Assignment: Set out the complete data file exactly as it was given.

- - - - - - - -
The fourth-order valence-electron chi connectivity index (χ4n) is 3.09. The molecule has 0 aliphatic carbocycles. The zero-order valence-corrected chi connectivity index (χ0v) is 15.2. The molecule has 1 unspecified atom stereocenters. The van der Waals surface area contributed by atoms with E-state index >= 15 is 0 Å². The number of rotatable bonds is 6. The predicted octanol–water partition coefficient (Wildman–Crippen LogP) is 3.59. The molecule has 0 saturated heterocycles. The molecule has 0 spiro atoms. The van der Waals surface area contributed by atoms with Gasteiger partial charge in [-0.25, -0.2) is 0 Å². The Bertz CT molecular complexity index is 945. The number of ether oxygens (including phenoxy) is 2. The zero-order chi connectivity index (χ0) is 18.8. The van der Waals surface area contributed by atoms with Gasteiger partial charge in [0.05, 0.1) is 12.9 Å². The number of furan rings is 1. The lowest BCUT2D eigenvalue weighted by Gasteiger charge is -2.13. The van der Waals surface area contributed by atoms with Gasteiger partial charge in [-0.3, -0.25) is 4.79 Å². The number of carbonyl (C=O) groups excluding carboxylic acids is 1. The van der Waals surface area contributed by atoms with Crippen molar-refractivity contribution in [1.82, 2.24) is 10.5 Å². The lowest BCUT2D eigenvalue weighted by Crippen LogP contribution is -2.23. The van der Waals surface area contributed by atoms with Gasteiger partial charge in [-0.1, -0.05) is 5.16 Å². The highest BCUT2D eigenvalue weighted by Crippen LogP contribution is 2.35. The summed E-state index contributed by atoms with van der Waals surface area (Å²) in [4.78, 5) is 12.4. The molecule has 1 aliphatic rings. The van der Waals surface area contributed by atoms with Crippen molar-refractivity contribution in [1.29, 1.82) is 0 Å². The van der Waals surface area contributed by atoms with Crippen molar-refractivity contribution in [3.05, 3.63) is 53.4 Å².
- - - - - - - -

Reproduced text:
The fourth-order valence-electron chi connectivity index (χ4n) is 3.09. The molecule has 0 aliphatic carbocycles. The zero-order valence-corrected chi connectivity index (χ0v) is 15.2. The molecule has 1 unspecified atom stereocenters. The van der Waals surface area contributed by atoms with E-state index >= 15 is 0 Å². The number of rotatable bonds is 6. The predicted octanol–water partition coefficient (Wildman–Crippen LogP) is 3.59. The molecule has 0 saturated heterocycles. The molecule has 0 spiro atoms. The van der Waals surface area contributed by atoms with Gasteiger partial charge in [-0.25, -0.2) is 0 Å². The Bertz CT molecular complexity index is 945. The number of ether oxygens (including phenoxy) is 2. The zero-order chi connectivity index (χ0) is 18.8. The van der Waals surface area contributed by atoms with Gasteiger partial charge in [0.05, 0.1) is 12.9 Å². The number of furan rings is 1. The lowest BCUT2D eigenvalue weighted by Gasteiger charge is -2.13. The van der Waals surface area contributed by atoms with Gasteiger partial charge in [-0.3, -0.25) is 4.79 Å². The number of carbonyl (C=O) groups excluding carboxylic acids is 1. The van der Waals surface area contributed by atoms with Crippen molar-refractivity contribution in [1.82, 2.24) is 10.5 Å². The lowest BCUT2D eigenvalue weighted by Crippen LogP contribution is -2.23. The van der Waals surface area contributed by atoms with Gasteiger partial charge in [-0.1, -0.05) is 5.16 Å². The highest BCUT2D eigenvalue weighted by Crippen LogP contribution is 2.35. The summed E-state index contributed by atoms with van der Waals surface area (Å²) in [4.78, 5) is 12.4. The molecule has 1 aliphatic rings. The van der Waals surface area contributed by atoms with Crippen molar-refractivity contribution in [1.29, 1.82) is 0 Å². The van der Waals surface area contributed by atoms with Crippen molar-refractivity contribution in [3.05, 3.63) is 53.4 Å².